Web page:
Medicare has excluded insulin from many insurance plans: how not to be left without medication - ForumDaily
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Medicare has excluded insulin from many insurance plans: how not to be left without medication

With Medicare's annual open enrollment period ending on December 7, Medicare experts have found that many health plans are eliminating some types of insulin in 2024. What does this mean for consumers? USA Today.

Photo: IStock

In an informal survey of 65 Medicare plans, 22 plans excluded at least one insulin, according to Diana Omdahl, founder of 10 Inc., which provides Medicare enrollment counseling. Four plans are eliminating four or more different insulins, she said.

If you're hoping to save $35 on insulin next year, check to see if insulin is covered by your plan. Only if your drug plan covers insulin will you receive the $35 limit, according to the Centers for Medicare and Medicaid Services.

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“Plans may not cover drugs, and that's what happens,” Omdahl says. “People will have a hard time if they find out that their insulin is not covered and is not included in the limit.”

Why insurance companies refuse to cover insulin

According to experts, this may be due to changes made by the administration of US President Joe Biden to the Medicare program.

Because of the insulin cap, "we're seeing some insurance companies respond to this change by adjusting the drugs they cover," said Dr. Carla Robinson, medical editor at drug price comparison site GoodRx. “Some insurance companies choose not to cover insulins that have higher manufacturing costs or face manufacturing problems.”

In addition to the insulin cap, cost sharing will be waived next year once enrollees reach the catastrophic coverage level or when out-of-pocket costs reach $8000. In 2023, beneficiaries paid 5 percent coinsurance or copayments in some cases at catastrophic levels.

In 2025, out-of-pocket drug spending will be capped at $2.

While Medicare beneficiaries will save thousands, insurance companies will pay more and are likely to look for new ways to shift costs and make more profits, experts say.

What should people do?

People should check their Medicare plans now to see if their insulin is covered, Omdahl said. If not, they need to talk to their doctors to find an alternative that may be covered by their plan or enroll in a different insurance plan.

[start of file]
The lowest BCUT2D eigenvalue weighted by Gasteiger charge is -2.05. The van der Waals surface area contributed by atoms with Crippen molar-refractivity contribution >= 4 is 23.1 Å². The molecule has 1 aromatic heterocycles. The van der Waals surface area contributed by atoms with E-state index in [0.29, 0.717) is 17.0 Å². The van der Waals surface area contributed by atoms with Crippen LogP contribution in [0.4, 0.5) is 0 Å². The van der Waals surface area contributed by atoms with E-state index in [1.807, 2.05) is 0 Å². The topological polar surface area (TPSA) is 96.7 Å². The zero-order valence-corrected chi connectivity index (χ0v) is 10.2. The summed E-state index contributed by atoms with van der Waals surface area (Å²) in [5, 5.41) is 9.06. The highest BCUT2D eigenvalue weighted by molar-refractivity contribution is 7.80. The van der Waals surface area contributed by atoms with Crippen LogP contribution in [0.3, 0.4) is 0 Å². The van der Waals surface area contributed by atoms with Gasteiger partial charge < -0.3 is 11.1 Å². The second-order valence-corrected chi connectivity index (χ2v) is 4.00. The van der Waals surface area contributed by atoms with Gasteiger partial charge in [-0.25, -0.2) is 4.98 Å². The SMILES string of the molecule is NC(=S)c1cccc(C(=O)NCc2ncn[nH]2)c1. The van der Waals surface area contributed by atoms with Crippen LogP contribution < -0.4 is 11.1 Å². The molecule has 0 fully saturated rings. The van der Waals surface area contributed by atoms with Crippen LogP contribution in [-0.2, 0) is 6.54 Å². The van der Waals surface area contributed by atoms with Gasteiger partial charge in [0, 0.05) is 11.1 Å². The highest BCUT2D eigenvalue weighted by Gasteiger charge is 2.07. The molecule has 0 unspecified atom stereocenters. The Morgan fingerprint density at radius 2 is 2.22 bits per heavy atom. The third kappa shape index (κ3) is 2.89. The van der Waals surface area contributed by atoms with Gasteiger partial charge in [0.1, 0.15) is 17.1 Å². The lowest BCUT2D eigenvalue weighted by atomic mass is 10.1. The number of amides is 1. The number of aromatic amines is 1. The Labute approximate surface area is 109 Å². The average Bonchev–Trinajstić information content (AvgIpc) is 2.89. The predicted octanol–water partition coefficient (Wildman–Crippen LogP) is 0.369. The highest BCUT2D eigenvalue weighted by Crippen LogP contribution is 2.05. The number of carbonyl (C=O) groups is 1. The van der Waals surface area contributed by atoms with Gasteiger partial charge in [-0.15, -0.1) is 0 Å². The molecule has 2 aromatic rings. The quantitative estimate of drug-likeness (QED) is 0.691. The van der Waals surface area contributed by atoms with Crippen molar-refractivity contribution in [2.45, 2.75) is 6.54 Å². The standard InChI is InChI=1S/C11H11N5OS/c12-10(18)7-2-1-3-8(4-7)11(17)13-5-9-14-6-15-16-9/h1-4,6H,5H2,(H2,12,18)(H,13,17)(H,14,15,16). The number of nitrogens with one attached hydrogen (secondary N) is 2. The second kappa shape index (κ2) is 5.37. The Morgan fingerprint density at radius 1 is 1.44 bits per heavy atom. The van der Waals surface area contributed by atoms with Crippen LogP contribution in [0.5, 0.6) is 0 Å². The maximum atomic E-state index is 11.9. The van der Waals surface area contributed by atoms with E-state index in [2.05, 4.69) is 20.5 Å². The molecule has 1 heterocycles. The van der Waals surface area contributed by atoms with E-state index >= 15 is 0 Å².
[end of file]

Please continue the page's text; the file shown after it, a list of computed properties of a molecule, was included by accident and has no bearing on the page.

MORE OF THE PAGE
And all this must be done before December 7, the last day to enroll in Medicare each year.

“If you have Medicare Part D, then this plan is with you for the entire year,” Omdahl said. “Your window closes on December 7.”

However, Medicare Advantage members can still change their plans during the open enrollment period from January 1 to March 31.

People should go to, enter all the drugs they take, and see if their plan will cover those drugs next year. They can also look at other plans they are eligible for. They can then compare coverage and prices before choosing a plan.

With the deadline so close, experts recommend avoiding calling Medicare if possible; you could be stuck on hold for hours.

If you need help, contact health insurance assistance programs or Medicare brokers vetted by the National Council on Aging to advocate for older adults.

Special warning for users of insulin Levemir

If you use Levemir insulin, you should know that the manufacturer, Novo Nordisk, has announced that it will discontinue this insulin in 2024. Shortages could start as early as January, so you should start looking for an alternative that is covered by your insurance plan, Omdahl said.

How much will insulin cost if you don't have insurance?

It could cost hundreds of dollars more per year and be a "catastrophe" for more than a million Americans, a Yale University study published last year found.

Among Americans using insulin, 14,1% reached catastrophic costs in one year, the study found. Catastrophic spending refers to more than 40% of income spent on insulin after paying for food and housing.

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Nearly two-thirds of the patients who faced this level of insulin costs were Medicare beneficiaries, the study found.

If you're in a plan that doesn't cover insulin, you may still have options.

You can talk to your doctor to see if another type of insulin that is covered by your plan is right for you.

"You can also check for patient assistance programs or other discounts," says GoodRx's Robinson.

For example, GoodRx can help you find savings on diabetes medications, including insulin, she said. Through the partnership with Sanofi, eligible patients can use GoodRx to receive a $35 coupon for a 30-day supply of Lantus, which is available at 70 retail pharmacies, she said.

How many Americans on Medicare take insulin?

The number of Medicare Part D beneficiaries taking insulin in 2020 was 3,3 million, according to the health research nonprofit KFF.

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